Amidst the rise of social media, information overload, and fierce competition, students seem to be more stressed than ever. However, inculcating happiness programme in the curriculum can help direct them towards better mental health.
Some stress is a part of life; it can be hard to deal with as it is as an adult, but the same has also become a pressing issue in students’ life in today’s fast-paced environment. The advent of technology and social media further add weight to it.
Children, today, are dealing with immense pressure, whether it is related to behaving at home, performing well in studies, fitting into their group of friends, or being likeable on the newest trending social media channel. Additionally, the Indian education system is intrinsically flawed, where the entire focus is put only on memorizing the course syllabus and getting good grades. Day in and day out, students are told that if they get better grades they will have a bright future.
Parents, too, unintentionally and in the name of having their children’s best interest at heart add more pressure on them. There are ever-increasing instances where a student comes home from school only to have another study-focused activity called tuition.
All these factors have weaved a world where children are basing their self-worth on academic performances and the number of likes they get on social media. They are irritable and confused because they do not know how to handle this pressure being thrown at them from all walks of life; they do not know how to express or control their emotions and end up being frustrated or fall into the sad trap of depression and anxiety.
A Practical Solution introduced by the Delhi Government
The Delhi government, in association with Dalai Lama, introduced a happiness programme in 2018, for students up to class VIII to address these mental health issues. The programme includes a 45 minute ‘happiness period’ in addition to the regular classes and is focused on helping the students deal with destructive and negative emotions and guiding them towards better mental health.
The programme was initially set out for government schools; however, a proposal has been brought forward to include the programme for municipal and private institutions as well.
A Delhi government official also asserted that the programme has been a success over the course of the previous year in terms of bringing emotional stability and incorporating a more responsible, caring, and mindful attitude to the students. The reason why this programme has proved to be so effective is that it helps students learn how to be present at the moment, understand that everyone learns on their own pace, and realize their own uniqueness.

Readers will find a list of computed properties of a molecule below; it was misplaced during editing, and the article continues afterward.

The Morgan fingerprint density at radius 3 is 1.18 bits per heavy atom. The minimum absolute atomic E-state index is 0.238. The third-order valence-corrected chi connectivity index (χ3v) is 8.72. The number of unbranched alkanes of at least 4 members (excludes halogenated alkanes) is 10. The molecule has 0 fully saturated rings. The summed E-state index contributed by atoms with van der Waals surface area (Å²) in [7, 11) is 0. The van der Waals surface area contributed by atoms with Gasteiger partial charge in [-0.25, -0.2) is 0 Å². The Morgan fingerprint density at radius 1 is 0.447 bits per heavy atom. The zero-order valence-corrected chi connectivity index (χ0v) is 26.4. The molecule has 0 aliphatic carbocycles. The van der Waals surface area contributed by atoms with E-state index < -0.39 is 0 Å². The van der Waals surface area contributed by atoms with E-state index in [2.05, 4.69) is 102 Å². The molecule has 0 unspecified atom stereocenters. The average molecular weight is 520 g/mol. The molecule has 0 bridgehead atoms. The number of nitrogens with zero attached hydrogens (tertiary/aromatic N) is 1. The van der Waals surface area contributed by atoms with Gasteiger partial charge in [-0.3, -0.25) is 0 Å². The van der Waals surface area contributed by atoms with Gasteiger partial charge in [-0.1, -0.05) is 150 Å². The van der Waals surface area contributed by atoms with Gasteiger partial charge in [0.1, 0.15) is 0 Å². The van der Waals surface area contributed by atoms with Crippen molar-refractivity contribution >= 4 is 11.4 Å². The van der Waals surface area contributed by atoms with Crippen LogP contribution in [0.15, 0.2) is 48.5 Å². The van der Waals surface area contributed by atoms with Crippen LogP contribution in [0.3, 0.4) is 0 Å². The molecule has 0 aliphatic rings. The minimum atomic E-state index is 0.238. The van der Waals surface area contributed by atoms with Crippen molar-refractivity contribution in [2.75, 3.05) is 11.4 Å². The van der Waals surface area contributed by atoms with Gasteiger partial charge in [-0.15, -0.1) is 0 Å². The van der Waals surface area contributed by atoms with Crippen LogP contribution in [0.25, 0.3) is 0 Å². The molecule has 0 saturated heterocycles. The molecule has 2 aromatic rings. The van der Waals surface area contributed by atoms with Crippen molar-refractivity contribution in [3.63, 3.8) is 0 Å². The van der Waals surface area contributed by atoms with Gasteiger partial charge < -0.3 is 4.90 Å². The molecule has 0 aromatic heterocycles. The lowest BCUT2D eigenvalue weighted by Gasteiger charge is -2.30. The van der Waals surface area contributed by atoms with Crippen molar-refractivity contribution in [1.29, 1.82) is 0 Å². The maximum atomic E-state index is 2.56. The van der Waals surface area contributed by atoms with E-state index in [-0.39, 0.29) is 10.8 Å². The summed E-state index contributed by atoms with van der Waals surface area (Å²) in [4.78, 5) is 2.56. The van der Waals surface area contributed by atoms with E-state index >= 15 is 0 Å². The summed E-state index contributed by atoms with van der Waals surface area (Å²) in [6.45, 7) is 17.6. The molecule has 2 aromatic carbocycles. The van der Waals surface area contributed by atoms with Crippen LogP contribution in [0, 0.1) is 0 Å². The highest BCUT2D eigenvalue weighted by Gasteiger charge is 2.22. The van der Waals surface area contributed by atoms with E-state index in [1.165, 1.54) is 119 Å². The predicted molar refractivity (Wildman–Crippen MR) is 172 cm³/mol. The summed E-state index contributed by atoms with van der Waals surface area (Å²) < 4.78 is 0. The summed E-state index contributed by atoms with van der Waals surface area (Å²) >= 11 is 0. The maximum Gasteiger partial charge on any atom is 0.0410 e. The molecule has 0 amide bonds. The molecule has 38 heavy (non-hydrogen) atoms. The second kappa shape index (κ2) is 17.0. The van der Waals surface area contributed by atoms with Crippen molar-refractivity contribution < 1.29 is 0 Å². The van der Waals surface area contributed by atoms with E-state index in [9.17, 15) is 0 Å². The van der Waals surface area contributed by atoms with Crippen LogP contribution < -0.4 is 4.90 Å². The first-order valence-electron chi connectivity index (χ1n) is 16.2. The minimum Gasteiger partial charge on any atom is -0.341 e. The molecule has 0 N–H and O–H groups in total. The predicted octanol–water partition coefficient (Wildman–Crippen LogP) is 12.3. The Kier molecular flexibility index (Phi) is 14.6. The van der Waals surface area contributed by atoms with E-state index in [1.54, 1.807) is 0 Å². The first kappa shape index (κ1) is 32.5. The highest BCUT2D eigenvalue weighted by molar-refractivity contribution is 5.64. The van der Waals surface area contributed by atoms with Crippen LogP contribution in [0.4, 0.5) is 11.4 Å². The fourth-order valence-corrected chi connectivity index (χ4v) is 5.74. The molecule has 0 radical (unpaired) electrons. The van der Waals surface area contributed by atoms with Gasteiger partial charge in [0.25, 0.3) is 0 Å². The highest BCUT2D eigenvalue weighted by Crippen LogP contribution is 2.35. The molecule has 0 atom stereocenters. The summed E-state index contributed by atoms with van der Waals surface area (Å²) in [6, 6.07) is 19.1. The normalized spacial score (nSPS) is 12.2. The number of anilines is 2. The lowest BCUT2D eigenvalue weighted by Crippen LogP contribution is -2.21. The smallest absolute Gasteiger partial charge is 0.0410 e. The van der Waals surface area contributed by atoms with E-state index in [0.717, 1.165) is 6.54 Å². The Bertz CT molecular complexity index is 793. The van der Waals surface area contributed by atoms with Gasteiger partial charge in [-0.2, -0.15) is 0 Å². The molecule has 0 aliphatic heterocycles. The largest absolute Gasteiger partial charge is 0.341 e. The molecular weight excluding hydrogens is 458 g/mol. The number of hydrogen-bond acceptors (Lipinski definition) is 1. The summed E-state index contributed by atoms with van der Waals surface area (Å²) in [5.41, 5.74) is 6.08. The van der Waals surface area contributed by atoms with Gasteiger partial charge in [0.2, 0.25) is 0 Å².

On further discussion, it was revealed that how these programmes are based on 5 core focal points which help in dealing with mental pressure:
The ‘happiness period’ begins with a small exercise of meditation. The students are given time to close their eyes, focus on breathing, and just be present in the moment. This simple exercise teaches students to control their thoughts and focus only on what they wish to achieve. Besides, meditation is known well to reduce stress/ anxiety and accelerate brain functions.
Besides meditation, the students are encouraged to chat with their peers. This exercise benefits them in two ways; they get a chance to socialize with their peers and become aware of each other’s and their own thought patterns. The simple of the act making a conversation with fellow students also helps them be more confident in general social settings.
An important part of good character and mental health is the acceptance of things and situations that are beyond our control. The students are introduced to the idea of valuing the downs to appreciate the good. At the same time, the students are also taught to stand up to their opinions without being disrespectful to others, which is the mark of a good character.
Another lesson of the happiness programme is that panic and anger are not the only two options when faced with a difficult situation. The students are introduced with tools to respond and communicate mindfully, along with the importance of practising gratitude and happiness behaviours.
The last and the most important part of the programme revolve around the idea that happiness and well-being are always a work in progress. The programme helps students learn to be in the present moment, accept their own and other’s mistakes, and the importance of moving on to find a solution instead of worrying about the problem.
While these five substances of the happiness programme seem like the simple - average lessons, parents and school authorities need to remember that children are at a stage of learning; they need to be taught and shown the way. On that note, incorporating these simple yet powerful substances into the students’ curriculum can help a great dealing in fostering good mental well-being.